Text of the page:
So, let’s start with the most obvious one. Facial and emotion recognition systems are definitely types of machine-based systems that can generate outputs, such as, in this case, recommendations or decisions that influence the physical environments i.e. car temperature (Article 3). Intellicar is the one that developed and implemented the system and, thus, also its provider. So now it only remains to be determined which (if any) obligations they have to comply with. To answer this question, we can start by confirming that facial and emotion recognition systems are provisionally listed in Annex III as high-risk AI systems. The only way to still potentially get out of all the obligations of the Act would be to conduct a risk assessment and elaborate that their particular system does not actually pose a high risk for the affected persons, as sufficient data protection measures are in place and the recommendations and decisions made by the system are of minor importance. This assessment, even if the result is positive, meaning the system is not that risky after all, will still have to be thorough, documented, and submitted to the authorities though.

The feature recording data for automated insurance adjustments is slightly more complex as here it is not the company that actually has access to or implements the AI system. It simply provides the data (or at least it should). Data providers are (luckily) not a role under the AI Act, so with sufficient contractual and documentation safeguards in place we should be safe. but only given that IntelliCar didn’t in some way significantly re-adjust the system to fit it to their cars, which wouldn’t be all that surprising. In that case, we are back to where we started, IntelliCar is again considered a provider and still has at least some risks to assess.

Finally, our virtual assistant might be the most troublesome of them all, as we have to first determine whether IntelliCar is a deployer or a provider of the technology. For the sake of simplicity let’s say that in this case, IntelliCar uses the ChatGPT Enterprise plug-in and only customizes it using internal data. So hopefully they are just deploying the system and can only be held responsible for choosing a potentially non-compliant system. But they can leave that problem for their future selves. First it is time to conquer the market, whatever the (future) cost.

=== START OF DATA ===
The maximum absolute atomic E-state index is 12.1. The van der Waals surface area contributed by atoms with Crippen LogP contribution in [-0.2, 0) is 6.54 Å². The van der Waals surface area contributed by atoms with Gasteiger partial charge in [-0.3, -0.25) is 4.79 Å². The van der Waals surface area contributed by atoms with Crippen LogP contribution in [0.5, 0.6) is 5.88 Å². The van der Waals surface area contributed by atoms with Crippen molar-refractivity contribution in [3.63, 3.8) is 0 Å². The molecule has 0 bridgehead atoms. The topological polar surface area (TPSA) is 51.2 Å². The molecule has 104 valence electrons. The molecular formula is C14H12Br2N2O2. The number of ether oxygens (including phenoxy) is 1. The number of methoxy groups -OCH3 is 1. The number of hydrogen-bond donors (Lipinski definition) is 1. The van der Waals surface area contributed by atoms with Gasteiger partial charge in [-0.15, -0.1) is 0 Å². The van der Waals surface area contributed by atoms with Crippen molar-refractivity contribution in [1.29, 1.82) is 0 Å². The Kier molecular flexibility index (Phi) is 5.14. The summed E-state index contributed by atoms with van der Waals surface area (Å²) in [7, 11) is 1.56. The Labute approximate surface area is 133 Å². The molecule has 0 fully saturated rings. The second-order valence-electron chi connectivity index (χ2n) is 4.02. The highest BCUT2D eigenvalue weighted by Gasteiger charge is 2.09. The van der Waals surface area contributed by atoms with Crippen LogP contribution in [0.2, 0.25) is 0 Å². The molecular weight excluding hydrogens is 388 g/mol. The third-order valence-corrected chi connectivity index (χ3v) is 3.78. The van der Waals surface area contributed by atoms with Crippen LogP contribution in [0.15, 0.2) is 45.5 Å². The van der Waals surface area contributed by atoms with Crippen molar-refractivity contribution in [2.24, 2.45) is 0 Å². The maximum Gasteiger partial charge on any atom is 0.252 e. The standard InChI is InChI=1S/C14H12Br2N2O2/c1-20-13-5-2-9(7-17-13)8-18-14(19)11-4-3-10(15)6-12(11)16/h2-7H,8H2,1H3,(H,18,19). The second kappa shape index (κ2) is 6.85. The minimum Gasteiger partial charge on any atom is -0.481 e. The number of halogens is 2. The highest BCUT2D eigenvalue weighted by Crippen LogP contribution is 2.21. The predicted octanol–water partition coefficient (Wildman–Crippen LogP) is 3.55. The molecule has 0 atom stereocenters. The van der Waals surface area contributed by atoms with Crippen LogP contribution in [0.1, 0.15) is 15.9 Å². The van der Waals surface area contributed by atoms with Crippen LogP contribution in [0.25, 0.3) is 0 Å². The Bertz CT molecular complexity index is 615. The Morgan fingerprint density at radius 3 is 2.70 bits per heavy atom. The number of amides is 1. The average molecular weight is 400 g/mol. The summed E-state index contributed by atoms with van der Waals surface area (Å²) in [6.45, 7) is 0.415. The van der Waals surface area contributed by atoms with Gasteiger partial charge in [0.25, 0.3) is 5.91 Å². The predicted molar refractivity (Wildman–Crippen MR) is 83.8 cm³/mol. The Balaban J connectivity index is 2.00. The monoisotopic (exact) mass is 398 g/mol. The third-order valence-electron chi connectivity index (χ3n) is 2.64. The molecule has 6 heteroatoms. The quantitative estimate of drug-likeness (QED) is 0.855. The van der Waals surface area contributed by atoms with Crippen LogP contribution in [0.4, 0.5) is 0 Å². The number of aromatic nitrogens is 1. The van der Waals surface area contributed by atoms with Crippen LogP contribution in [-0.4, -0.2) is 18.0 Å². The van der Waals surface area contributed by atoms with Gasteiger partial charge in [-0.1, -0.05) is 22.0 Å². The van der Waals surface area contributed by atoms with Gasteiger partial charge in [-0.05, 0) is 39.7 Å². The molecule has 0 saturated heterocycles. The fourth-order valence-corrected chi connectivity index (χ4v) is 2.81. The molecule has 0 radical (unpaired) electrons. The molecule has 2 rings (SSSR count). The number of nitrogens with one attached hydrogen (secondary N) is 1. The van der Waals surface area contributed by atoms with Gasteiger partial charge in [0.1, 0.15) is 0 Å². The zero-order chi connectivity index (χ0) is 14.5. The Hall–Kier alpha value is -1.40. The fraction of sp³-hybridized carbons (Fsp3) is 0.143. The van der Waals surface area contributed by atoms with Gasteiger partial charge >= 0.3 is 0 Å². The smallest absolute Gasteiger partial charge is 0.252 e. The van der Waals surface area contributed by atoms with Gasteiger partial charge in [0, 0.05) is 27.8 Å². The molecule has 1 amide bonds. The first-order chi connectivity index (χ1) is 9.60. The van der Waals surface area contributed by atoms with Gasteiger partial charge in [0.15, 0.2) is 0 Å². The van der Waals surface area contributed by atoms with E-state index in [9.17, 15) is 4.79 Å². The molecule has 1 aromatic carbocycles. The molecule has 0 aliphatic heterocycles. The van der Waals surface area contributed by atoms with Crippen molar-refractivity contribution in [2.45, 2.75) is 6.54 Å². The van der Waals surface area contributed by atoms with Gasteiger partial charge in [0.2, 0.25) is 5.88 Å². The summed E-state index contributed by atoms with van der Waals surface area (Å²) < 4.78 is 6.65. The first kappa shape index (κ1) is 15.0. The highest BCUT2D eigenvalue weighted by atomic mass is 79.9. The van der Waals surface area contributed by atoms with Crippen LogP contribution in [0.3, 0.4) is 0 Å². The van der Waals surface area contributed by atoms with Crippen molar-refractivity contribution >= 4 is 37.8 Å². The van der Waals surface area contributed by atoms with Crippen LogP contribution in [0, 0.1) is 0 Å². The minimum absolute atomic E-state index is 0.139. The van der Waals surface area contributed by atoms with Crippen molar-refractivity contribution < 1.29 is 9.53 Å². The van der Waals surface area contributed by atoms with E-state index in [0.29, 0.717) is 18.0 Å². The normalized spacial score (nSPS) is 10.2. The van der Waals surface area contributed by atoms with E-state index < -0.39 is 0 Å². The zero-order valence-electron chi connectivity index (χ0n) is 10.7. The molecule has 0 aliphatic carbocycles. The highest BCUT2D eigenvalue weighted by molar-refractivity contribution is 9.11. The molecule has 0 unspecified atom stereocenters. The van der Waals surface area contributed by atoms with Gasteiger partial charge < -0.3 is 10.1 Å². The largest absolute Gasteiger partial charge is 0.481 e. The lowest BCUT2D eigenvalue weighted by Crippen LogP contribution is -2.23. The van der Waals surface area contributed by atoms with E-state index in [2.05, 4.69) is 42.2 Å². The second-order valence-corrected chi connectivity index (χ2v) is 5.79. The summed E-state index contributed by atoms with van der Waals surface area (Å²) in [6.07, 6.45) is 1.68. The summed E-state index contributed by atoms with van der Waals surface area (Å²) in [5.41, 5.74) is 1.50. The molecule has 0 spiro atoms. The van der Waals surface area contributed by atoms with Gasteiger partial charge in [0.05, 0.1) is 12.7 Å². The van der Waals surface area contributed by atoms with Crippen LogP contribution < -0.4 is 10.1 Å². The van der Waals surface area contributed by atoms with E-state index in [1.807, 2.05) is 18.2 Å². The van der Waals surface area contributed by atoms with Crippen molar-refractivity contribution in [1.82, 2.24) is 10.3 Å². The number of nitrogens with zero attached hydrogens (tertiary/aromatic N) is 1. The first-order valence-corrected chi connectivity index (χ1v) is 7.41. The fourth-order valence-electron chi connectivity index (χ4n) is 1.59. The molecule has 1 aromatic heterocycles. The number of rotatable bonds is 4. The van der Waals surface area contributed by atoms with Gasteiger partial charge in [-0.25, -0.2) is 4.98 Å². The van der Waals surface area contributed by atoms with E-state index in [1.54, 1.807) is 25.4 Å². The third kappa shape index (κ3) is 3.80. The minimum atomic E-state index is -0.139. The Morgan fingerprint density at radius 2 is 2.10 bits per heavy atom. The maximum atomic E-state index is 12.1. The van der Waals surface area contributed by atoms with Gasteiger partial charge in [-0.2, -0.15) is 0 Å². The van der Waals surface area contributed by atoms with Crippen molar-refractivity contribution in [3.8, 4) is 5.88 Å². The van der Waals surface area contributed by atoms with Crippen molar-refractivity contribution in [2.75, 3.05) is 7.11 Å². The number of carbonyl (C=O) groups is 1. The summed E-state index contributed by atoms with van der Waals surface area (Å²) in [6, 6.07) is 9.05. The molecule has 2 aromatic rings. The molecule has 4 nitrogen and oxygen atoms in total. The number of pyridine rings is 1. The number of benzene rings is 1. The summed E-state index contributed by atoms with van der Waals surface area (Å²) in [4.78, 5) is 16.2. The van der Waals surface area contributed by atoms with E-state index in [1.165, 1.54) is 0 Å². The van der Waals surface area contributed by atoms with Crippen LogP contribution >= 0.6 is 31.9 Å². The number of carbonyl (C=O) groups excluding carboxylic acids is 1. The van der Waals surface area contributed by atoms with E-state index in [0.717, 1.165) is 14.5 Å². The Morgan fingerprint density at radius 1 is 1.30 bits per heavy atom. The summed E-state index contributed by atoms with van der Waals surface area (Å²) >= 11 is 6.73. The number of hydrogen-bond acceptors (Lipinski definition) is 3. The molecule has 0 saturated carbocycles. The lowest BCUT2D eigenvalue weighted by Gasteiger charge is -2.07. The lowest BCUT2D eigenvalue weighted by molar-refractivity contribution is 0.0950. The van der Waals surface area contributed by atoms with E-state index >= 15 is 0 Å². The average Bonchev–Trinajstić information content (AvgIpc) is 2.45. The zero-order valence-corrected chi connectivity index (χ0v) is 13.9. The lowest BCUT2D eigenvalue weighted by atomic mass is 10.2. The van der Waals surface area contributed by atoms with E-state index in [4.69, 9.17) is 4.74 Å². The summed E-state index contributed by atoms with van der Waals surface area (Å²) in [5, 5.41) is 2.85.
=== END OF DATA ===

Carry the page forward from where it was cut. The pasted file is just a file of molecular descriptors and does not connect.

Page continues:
Data Act

Now finally we come to the last (well definitely not the last, but the last we’ll consider here) secret ingredient in our connected car compliance sandwich. The Data Act. And here our IntelliCar will find itself under attack on all three fronts (pretty straightforwardly) as a manufacturer of a connected product. And just to linger on this Act that received undeservingly little attention in the public, there are multiple booby traps to be on the lookout for here.

The Data Act primarily serves the purpose of empowering users by granting them various access rights not just to the personal data collected during the use of connected products but also to non-personal data, such as data indicating hardware status and malfunctions (Recital 15). Now, although when it comes to connected products, which are most often used by natural persons, it is fairly safe to say that a lot of the collected data will be personal. It is still good to keep in mind that the users have to be able to access ALL collected data (metadata necessary for interpreting the original data included). And this has to be possible easily, securely, free of charge, and, at best, in a comprehensible machine-readable, and directly accessible format. (Piece of cake!) Of course, the Act brings a whole bunch of other obligations, in particular regarding information sharing, depending on the role a particular company (or natural person) has under it. I won’t go into all of them, but I will mention a couple of particularly interesting ones relevant to my imaginary context.